Some heavy reading: the Sinaloa drug cartel

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Thanks to Longform.com – a truly terrific and free site for anyone with an interest in in-depth, deep-background, 10,000-plus word epic reporting – I’ve discovered a fascinating New York Times article titled “Cocaine Incorporated,” about the organizational activities of the “diversified and vertically integrated” Sinaloa drug cartel, of Sinaloa, Mexico. The most famous name in cocaine is probably Pablo Escobar, but Sinaloa’s CEO, Joaquín “El Chapo” Guzmán, has by this point both outsold him – “according to the Drug Enforcement Administration, Chapo sells more drugs today than Escobar did at the height of his career” – and outlived him – “when Pablo Escobar was Chapo’s age, he had been dead for more than a decade,” making Guzman “55, which in narco-years is about 150.” The article makes the point that the transactional nature of the drug business usually extends, metaphysically, to its leaders, in that “the implicit bargain of a life in the drug trade” is that “careers are glittering but brief and always terminate in prison or the grave.” So far, Guzman has avoided holding up his end of the bargain.

The cons and tragedies of the drug trafficking industry are common headline fodder, but there is actually a great deal more than brutality to behold.

The drug war in Mexico has claimed more than 50,000 lives since 2006. But what tends to get lost amid coverage of this epic bloodletting is just how effective the drug business has become. A close study of the Sinaloa cartel, based on thousands of pages of trial records and dozens of interviews with convicted drug traffickers and current and former officials in Mexico and the United States, reveals an operation that is global (it is active in more than a dozen countries) yet also very nimble and, above all, staggeringly complex. Sinaloa didn’t merely survive the recession — it has thrived in recent years. And after prevailing in some recent mass-casualty clashes, it now controls more territory along the border than ever.

“Chapo always talks about the drug business, wherever he is,” one erstwhile confidant told a jury several years ago, describing a driven, even obsessive entrepreneur with a proclivity for micromanagement. From the remote mountain redoubt where he is believed to be hiding, surrounded at all times by a battery of gunmen, Chapo oversees a logistical network that is as sophisticated, in some ways, as that of Amazon or U.P.S. — doubly sophisticated, when you think about it, because traffickers must move both their product and their profits in secret, and constantly maneuver to avoid death or arrest. As a mirror image of a legal commodities business, the Sinaloa cartel brings to mind that old line about Ginger Rogers doing all the same moves as Fred Astaire, only backward and in heels. In its longevity, profitability and scope, it might be the most successful criminal enterprise in history.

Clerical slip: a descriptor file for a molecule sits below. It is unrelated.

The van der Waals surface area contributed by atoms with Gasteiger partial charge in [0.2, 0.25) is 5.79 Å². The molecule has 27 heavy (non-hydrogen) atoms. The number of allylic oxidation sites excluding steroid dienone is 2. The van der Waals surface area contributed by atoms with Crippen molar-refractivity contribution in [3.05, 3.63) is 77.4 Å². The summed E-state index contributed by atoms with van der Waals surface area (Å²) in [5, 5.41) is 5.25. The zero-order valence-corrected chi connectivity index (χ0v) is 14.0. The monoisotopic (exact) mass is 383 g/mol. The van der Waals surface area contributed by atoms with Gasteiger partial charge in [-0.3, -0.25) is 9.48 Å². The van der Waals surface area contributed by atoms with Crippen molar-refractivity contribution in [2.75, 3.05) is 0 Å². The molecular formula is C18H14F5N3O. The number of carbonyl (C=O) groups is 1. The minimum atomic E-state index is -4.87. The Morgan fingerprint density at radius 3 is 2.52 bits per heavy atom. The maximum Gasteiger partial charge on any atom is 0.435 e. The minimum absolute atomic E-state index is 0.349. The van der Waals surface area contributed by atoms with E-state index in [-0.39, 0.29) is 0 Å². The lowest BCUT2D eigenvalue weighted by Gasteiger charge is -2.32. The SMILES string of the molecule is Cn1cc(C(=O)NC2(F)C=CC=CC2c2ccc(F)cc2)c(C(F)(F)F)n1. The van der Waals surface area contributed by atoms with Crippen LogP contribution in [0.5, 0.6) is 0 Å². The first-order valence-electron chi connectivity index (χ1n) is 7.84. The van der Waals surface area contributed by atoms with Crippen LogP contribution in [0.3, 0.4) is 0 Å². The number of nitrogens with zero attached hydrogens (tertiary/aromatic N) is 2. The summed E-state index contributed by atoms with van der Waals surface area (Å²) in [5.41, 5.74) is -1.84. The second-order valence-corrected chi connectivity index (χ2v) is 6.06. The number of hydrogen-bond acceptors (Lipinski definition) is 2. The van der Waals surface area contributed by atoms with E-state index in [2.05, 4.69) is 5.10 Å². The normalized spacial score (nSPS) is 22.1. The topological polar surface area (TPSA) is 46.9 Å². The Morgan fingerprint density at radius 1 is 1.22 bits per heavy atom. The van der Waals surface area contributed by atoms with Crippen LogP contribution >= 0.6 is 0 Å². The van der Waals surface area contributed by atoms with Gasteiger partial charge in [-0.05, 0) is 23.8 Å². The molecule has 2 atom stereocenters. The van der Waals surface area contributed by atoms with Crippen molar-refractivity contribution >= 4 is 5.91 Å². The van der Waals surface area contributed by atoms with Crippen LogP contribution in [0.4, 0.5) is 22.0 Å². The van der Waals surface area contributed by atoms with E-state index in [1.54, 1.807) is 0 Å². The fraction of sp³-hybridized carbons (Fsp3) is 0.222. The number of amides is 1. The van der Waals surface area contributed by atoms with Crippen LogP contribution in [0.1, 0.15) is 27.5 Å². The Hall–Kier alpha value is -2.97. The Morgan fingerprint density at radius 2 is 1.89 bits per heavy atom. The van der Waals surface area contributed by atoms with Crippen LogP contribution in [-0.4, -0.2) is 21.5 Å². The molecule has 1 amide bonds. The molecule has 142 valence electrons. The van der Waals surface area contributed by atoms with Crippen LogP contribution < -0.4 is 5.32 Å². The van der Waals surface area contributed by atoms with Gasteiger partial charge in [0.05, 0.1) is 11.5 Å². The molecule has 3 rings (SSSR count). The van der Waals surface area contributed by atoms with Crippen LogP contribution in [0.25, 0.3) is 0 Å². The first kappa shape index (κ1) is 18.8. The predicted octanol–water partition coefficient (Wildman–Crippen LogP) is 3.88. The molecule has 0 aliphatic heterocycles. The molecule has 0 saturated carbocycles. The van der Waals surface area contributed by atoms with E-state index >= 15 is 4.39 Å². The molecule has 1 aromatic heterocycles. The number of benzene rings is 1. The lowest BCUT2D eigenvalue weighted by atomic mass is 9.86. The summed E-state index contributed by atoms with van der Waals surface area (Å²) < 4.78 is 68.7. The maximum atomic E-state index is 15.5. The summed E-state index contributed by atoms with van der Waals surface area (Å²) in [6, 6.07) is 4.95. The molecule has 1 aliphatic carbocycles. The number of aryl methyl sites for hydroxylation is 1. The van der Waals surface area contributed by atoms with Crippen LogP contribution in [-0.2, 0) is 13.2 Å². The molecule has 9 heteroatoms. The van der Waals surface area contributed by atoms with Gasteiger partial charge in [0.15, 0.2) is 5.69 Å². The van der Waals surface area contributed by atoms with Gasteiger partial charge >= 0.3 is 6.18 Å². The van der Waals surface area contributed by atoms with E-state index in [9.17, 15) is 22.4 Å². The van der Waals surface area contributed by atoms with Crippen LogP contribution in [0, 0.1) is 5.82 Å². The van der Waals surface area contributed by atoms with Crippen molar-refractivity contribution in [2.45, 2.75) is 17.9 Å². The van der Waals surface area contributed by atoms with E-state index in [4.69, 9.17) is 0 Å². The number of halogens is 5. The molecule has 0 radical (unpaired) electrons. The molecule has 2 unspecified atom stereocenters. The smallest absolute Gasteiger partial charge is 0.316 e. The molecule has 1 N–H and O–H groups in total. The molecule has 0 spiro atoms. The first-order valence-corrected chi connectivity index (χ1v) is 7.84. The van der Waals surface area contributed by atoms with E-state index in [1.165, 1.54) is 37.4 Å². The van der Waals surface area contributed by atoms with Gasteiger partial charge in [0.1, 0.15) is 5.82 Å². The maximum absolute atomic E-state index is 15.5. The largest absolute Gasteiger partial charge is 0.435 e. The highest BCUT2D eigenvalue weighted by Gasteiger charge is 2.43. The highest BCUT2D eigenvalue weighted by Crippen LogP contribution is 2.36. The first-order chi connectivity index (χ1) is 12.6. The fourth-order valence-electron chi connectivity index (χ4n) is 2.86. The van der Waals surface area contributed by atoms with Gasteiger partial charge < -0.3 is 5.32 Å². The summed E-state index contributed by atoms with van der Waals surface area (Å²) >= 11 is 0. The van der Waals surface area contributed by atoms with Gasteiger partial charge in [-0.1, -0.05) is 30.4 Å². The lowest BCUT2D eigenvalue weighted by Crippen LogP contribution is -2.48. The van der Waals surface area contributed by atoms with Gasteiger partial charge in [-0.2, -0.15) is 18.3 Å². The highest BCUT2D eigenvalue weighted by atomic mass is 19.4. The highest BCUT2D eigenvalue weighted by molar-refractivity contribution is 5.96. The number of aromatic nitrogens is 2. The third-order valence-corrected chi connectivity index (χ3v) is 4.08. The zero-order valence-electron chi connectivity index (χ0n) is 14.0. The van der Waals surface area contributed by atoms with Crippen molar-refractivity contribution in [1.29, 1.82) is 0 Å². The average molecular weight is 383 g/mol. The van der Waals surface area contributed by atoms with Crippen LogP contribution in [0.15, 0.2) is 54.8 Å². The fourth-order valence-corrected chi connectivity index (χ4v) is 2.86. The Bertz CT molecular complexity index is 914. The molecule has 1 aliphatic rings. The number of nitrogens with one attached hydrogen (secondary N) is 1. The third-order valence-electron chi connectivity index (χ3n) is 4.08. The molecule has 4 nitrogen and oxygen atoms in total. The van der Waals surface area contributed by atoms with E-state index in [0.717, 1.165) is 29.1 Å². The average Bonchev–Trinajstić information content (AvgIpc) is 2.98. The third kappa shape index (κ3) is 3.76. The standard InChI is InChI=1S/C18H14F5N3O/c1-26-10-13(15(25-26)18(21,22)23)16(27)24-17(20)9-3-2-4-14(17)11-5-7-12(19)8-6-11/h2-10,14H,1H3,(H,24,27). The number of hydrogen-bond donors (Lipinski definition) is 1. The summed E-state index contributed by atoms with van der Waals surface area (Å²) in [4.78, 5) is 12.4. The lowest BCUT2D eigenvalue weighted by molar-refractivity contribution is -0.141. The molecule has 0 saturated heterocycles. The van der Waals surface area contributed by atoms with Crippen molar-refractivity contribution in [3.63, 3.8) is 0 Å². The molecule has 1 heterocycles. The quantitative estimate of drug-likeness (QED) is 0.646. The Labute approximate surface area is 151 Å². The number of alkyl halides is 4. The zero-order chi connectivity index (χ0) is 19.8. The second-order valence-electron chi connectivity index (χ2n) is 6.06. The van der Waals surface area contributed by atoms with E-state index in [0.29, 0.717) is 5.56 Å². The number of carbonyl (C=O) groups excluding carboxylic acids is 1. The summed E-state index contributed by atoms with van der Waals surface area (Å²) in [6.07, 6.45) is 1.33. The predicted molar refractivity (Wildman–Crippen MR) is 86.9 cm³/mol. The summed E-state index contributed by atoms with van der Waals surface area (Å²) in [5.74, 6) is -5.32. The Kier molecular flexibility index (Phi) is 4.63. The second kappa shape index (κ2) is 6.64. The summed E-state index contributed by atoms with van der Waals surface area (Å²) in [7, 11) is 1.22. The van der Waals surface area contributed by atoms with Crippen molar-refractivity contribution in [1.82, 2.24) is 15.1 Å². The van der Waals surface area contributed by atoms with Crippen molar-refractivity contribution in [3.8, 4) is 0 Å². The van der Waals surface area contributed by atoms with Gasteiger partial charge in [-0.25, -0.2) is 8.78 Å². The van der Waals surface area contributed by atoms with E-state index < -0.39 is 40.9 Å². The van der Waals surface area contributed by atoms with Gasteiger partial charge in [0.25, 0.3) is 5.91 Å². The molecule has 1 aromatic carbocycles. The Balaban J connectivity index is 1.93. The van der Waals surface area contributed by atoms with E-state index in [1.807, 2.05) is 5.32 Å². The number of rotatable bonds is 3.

This article goes past the headlines, past the body count, and examines the Sinaloa cartel as a business, revealing instances of both brilliance and depravity in unexpected places. I highly recommend it.

ADDENDUM

A couple years ago, I was forwarded an email that included some truly incredible pictures of a drug smuggler caught while driving a truck outfitted and decal-ed to look exactly like a Texas DOT truck – except that is was packed with drugs and cash – by a vigilant Texas State Trooper, and the even more incredible drug bust it led to. Also included was this:

Drug dealers no longer count their money, they weigh it. One million dollars in 100 [dollar] bills weighs 37.4 lbs. And in fifties it weighs 74.8 lbs.

I’ve found the same pictures and setup on a message board here. Be ready to have your mind blown.

 

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2 comments
  1. Big Chairs said:

    The bottom line to all of this is MONEY! The war on drugs as been and will always be a HUGE failure. So why does America keep on keepin on? Money. The war on drugs is to big to fail. To much money and to many jobs are tied to this insanity.

    • kipp said:

      I think you’re exactly right, the war on drugs is “too big to fail.” Too many people are employed by it, too many branches of law enforcement are funded by it, and it is in the best interest of none of these institutions for drugs to either become legal or actually be eradicated. The opposition is just as dependent on drug sales as cartels are. We’ve created a catch-22-style black hole that money gets poured is now poured in to, and have allowed law enforcement to become addicted to and dependent on that money in much the same way the people they’re arresting are.

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